Find Your Niche Market Part 1

November 3, 2003

What Are You?

By: Linda Leigh Francis


What type of work do you do--commercial, tenant improvement, high-end residential, production residential, public works? Or, are you the “Whatever comes my way” kind of guy? If the latter is your response, you may want to take some time and develop you own special niche, because being everything to everyone is very difficult to do. Unless you’re so big as to have divisions, it’s hard to manage and it will make you crazy.

I worked with a remodeler who tried to do it all. He did commercial jobs and low-end and high-end residential work. His business was broad-based and the least expensive. He tried to be everything to everybody, and his business ran him ragged.

On some jobs, his workers were ripping out showers in falling down houses and hauling things to the dump. On other jobs, he was doing custom home remodeling that required true craftsmanship and highly skilled carpenters.

With this broad-base of customers he had a hard time hiring employees with the multiple skill levels he needed. He also needed a wide variety of tools and vehicles, and he had to market himself and his company in a variety of ways. He couldn’t get his profits right because each niche had different requirements. Although he knew the ratty showers always cost him money and time, he was afraid to let those small jobs go because, after all, “Work is work.”

I worked with him to evaluate his position and to figure out what he wanted, both on a personal and professional level. With this in mind, he decided to enter the high-end custom remodeling niche. He committed his time and resources to developing and supporting this narrow and high priced competitive position.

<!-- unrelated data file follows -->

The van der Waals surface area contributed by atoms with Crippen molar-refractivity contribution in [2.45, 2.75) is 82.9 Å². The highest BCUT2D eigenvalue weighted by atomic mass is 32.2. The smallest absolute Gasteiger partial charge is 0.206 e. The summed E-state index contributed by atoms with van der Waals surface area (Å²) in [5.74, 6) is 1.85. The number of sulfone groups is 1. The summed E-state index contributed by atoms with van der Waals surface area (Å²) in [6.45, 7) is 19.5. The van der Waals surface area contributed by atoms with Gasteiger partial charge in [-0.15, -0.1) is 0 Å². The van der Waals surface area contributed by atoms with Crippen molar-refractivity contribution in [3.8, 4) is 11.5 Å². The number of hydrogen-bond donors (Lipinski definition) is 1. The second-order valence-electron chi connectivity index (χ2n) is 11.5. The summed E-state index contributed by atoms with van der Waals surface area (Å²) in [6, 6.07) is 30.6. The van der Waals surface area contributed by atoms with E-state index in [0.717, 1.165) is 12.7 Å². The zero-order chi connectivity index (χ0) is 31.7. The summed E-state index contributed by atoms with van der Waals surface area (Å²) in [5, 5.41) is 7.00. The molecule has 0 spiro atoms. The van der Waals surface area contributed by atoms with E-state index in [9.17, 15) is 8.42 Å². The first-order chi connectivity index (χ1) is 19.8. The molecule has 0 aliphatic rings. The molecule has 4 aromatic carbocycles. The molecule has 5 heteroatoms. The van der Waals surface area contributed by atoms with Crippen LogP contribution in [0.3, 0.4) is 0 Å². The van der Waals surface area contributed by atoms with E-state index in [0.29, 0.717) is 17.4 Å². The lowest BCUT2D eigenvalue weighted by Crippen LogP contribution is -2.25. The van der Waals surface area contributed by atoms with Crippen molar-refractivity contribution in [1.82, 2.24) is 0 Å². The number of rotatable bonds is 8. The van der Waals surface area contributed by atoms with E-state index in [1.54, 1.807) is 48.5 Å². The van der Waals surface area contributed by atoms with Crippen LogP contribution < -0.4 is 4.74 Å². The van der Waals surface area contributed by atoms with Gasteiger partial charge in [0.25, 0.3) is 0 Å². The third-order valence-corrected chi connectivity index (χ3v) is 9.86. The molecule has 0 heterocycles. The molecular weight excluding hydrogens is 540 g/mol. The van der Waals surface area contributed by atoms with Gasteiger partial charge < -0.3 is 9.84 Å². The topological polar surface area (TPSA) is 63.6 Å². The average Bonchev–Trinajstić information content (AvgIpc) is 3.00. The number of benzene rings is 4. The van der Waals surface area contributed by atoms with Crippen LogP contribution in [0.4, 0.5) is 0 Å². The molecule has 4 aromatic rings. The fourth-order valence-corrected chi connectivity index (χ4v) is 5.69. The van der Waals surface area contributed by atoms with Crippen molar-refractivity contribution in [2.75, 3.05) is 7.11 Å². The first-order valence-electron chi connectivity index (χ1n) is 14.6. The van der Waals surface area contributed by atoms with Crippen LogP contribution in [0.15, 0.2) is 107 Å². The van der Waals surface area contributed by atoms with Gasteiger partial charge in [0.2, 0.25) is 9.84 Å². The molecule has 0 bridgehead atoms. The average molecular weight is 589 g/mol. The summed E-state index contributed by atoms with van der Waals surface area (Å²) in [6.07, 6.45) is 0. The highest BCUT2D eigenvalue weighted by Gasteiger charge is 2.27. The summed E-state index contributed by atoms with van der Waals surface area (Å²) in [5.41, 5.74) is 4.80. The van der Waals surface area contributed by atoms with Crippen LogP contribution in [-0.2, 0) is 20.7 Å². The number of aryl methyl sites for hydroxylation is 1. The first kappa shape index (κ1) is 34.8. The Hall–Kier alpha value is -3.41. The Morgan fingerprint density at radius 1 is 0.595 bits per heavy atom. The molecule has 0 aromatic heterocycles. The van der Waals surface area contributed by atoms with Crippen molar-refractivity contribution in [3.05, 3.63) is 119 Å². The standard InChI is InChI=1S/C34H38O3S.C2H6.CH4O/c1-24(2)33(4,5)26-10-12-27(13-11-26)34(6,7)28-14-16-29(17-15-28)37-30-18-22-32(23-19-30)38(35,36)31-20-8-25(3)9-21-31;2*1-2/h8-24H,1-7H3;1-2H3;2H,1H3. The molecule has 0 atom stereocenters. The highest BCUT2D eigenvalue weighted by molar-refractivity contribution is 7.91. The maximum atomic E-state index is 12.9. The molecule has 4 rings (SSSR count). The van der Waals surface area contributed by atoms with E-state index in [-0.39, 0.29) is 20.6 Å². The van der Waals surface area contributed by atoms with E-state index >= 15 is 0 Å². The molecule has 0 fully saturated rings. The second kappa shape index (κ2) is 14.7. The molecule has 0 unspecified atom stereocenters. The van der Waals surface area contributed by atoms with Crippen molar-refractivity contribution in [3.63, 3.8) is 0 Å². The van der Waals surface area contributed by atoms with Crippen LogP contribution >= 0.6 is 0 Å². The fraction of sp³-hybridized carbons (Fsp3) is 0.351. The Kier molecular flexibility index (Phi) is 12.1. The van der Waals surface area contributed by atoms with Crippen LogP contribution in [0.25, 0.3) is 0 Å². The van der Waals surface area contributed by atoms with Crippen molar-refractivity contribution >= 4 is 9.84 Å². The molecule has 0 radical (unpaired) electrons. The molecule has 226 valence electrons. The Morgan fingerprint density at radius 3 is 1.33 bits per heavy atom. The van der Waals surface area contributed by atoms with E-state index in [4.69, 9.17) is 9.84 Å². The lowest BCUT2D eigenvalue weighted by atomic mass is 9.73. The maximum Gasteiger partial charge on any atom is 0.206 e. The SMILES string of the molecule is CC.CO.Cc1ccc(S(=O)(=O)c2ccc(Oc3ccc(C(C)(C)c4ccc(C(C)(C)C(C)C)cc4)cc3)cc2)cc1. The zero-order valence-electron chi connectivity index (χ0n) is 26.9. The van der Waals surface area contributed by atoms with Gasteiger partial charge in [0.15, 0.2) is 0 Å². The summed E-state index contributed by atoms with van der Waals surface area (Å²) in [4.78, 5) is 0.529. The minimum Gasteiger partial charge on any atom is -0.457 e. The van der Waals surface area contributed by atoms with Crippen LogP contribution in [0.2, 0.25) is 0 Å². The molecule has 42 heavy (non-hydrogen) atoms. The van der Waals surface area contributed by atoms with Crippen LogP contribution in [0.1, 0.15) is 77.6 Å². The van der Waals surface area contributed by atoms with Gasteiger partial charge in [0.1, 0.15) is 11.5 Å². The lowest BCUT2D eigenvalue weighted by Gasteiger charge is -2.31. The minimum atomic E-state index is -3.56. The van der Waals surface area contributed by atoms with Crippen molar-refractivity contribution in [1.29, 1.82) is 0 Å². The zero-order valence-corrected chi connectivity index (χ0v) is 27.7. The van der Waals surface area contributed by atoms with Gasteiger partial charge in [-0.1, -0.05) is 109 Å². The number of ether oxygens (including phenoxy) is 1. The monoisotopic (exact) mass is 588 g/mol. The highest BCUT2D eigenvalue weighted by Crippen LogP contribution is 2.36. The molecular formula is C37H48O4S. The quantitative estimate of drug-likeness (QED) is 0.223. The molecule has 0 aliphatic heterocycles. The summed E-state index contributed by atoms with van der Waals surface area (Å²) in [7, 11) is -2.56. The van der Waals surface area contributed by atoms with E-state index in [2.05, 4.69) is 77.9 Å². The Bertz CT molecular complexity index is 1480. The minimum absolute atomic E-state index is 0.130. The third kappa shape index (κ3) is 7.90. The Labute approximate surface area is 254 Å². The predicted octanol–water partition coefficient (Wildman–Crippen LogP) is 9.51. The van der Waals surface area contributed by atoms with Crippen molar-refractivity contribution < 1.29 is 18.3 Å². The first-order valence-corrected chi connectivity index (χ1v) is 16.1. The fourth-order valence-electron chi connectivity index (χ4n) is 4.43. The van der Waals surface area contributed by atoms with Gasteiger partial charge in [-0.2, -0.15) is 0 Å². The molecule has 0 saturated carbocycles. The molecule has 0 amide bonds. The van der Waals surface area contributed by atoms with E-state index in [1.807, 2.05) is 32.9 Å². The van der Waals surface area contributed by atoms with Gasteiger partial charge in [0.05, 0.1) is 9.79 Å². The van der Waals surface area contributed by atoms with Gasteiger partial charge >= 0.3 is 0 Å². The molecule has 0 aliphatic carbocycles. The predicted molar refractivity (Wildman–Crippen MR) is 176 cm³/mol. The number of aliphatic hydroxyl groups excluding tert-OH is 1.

While it wasn’t easy for him, he began to eliminate the small messy jobs outside his new niche by bidding those jobs higher. He focused his time and attention on attracting the high-end remodeling jobs he wanted.

He raised his prices and improved his sales skills. He learned how he was the same and how he was different from his competition. He acknowledged that he wasn’t the least expensive remodeler, but he could explain to his prospective customers the benefits of working with his company.

He began to train his employees and hire to the skill level needed to do fine quality work. He invested in the tools he needed and upgraded his vehicles. In short, he made the commitments and investments required to compete successfully in his new niche.

Wonderfully, he found that once he quit trying to be everything to everyone, he became much more sane, successful, and profitable.

If you can relate to this story, it is time to think about your niche (or competitive position). Determine your current competitive position by thinking about the relationships between your customer base, your pricing, and your competition.

More tips on how to select your niche in the next article


Linda Francis teaches workshops and seminars on business management and it the author of Run Your Business So It Doesn’t Run You. For information on her seminars or to order her book, call 707-485-0162, or e-mail lfrancis@pacific.net.

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